Multiprogram Research Facility

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The Multiprogram Research Facility (foreground right) at the Oak Ridge National Laboratory

The Multiprogram Research Facility (MRF, also known as Building 5300) is a facility at the Oak Ridge National Laboratory in Oak Ridge, Tennessee. It is used by the U.S. National Security Agency (NSA) to design and build supercomputers for cryptanalysis and other classified projects. It houses the classified component program of the High Productivity Computing Systems (HPCS) project sponsored by the Defense Advanced Research Projects Agency (DARPA).

History[edit]

The High Productivity Computing Systems program was launched in 2004 as a multiagency project[1] led by DARPA with the goal of increasing computing speed a thousandfold, creating a supercomputer capable of one petaflop (a quadrillion [1015] floating-point operations a second).[2][3] The project is sited at the Oak Ridge National Laboratory in Tennessee and is split into two tracks, one top secret and one unclassified, housed in separate facilities. The secret facility, used by the NSA, is located within Building 5300 at the laboratory and is known as the Multiprogram Research Facility.[2]

The MRF was constructed in 2006 at a cost of $41 million. Located on the laboratory's East Campus, the building covers 214,000 square feet (19,900 m2) and rises five stories high. As of 2012, it is staffed by 318 computer scientists and engineers.[2][4]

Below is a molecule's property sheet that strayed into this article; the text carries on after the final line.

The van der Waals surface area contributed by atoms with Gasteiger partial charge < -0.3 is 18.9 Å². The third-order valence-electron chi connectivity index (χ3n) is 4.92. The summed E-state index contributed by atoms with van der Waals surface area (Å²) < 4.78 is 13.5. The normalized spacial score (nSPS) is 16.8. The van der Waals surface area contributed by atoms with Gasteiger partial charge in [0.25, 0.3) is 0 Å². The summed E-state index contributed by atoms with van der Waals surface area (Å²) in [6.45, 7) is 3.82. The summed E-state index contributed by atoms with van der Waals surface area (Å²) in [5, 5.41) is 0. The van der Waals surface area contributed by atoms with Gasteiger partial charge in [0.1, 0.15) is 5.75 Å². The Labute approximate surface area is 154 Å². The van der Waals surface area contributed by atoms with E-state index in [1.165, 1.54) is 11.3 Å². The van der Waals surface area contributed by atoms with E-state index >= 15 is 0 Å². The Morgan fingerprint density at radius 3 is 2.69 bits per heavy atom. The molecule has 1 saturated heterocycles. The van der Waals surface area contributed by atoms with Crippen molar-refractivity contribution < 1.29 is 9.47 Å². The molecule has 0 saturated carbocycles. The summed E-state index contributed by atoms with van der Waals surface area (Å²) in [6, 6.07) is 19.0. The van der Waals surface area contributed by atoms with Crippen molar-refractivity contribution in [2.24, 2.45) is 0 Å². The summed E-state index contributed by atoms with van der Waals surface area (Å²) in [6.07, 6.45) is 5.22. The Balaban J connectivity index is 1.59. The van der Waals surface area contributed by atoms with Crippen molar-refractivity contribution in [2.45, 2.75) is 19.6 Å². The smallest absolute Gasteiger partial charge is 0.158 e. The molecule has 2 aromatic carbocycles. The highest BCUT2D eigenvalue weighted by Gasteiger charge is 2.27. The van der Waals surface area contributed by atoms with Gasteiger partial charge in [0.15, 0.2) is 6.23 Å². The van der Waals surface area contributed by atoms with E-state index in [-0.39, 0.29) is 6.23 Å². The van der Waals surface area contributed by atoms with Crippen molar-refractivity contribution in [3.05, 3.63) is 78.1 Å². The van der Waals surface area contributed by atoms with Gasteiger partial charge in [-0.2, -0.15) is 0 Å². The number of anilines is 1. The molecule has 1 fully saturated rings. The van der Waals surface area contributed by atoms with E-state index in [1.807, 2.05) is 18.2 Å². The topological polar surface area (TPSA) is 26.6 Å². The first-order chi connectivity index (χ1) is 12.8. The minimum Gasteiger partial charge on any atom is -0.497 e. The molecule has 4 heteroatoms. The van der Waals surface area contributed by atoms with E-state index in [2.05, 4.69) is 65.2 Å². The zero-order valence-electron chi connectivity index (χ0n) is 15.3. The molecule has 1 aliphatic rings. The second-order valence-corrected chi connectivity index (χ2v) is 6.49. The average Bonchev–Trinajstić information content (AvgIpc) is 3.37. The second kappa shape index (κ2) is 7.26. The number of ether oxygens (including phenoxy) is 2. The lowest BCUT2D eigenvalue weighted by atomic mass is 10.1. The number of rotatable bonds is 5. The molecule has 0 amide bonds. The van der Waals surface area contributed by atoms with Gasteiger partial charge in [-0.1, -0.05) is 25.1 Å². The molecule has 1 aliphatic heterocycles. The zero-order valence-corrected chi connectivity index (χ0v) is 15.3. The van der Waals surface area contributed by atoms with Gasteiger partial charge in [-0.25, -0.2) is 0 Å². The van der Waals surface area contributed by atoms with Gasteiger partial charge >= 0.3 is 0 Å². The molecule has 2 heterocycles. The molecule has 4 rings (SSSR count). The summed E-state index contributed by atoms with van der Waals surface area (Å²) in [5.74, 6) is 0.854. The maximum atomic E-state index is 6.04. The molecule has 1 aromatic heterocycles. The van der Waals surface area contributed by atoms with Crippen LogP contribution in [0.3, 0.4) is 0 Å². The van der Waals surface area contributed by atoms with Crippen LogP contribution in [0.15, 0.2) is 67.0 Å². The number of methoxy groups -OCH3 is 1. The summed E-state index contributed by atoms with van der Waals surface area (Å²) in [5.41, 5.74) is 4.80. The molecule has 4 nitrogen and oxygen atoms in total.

While the unclassified portion of the HPCS project succeeded in designing the 1.3 petaflop Cray XT5 supercomputer in 2007, the MRF succeeded in developing an even faster machine, designed specifically for cryptanalysis and targeted against one or more specific algorithms, such as the Advanced Encryption Standard (AES). A former NSA official called the MRF's breakthrough "enormous", giving the agency the ability to break current public encryption standards. The data upon which the supercomputer operates is stored at the agency's Utah Data Center in Bluffdale, Utah.[2]

The MRF's next goal is to achieve a machine capable of one exaflop (1018 floating-point operations per second) and then one zetaflop (1021). To achieve an exaflop machine by 2018, the NSA has proposed constructing two connecting buildings, totaling 260,000 square feet (24,000 m2), called the Multiprogram Computational Data Center. The buildings will store dozens of computer cabinets that will comprise the exaflop machine. The facility will eventually use about 200 megawatts of power—enough to power around 200,000 homes—and will require 60,000 short tons (54,000 tonnes) of cooling equipment.[2]

See also[edit]

References[edit]

  1. ^ The agencies are the Defense Advanced Research Projects Agency (DARPA), Department of Energy (DOE) Office of Science, National Nuclear Security Administration (NNSA), National Security Agency (NSA), National Science Foundation (NSF), and the National Aeronautics and Space Administration (NASA). See Dongarra et al., p. 8.
  2. ^ a b c d e Bamford, James (March 15, 2012). "The NSA Is Building the Country’s Biggest Spy Center (Watch What You Say)". Wired. Retrieved 6 July 2014. 
  3. ^ Dongarra, Jack; Graybill, Robert; Harrod, William; Lucas, Robert; Lusk, Ewing; Luszczek, Piotr; McMahon, Janice; Snavely, Allan; Vetter, Jeffery; Yelick, Katherine; Alam, Sadaf; Campbell, Roy; Carrington, Laura; Chen, Tzu-Yi; Khalili, Omid; Meredith, Jeremy; Tikir, Mustafa (2008). "DARPA's HPCS Program: History, Models, Tools, Languages". Advances in Computers. 72: 1–100. doi:10.1016/S0065-2458(08)00001-6. 
  4. ^ "A Secure Facility for New Technologies". Oak Ridge National Laboratory. Retrieved 6 July 2014. 

Coordinates: 35°55′52″N 84°18′43″W / 35.931°N 84.312°W / 35.931; -84.312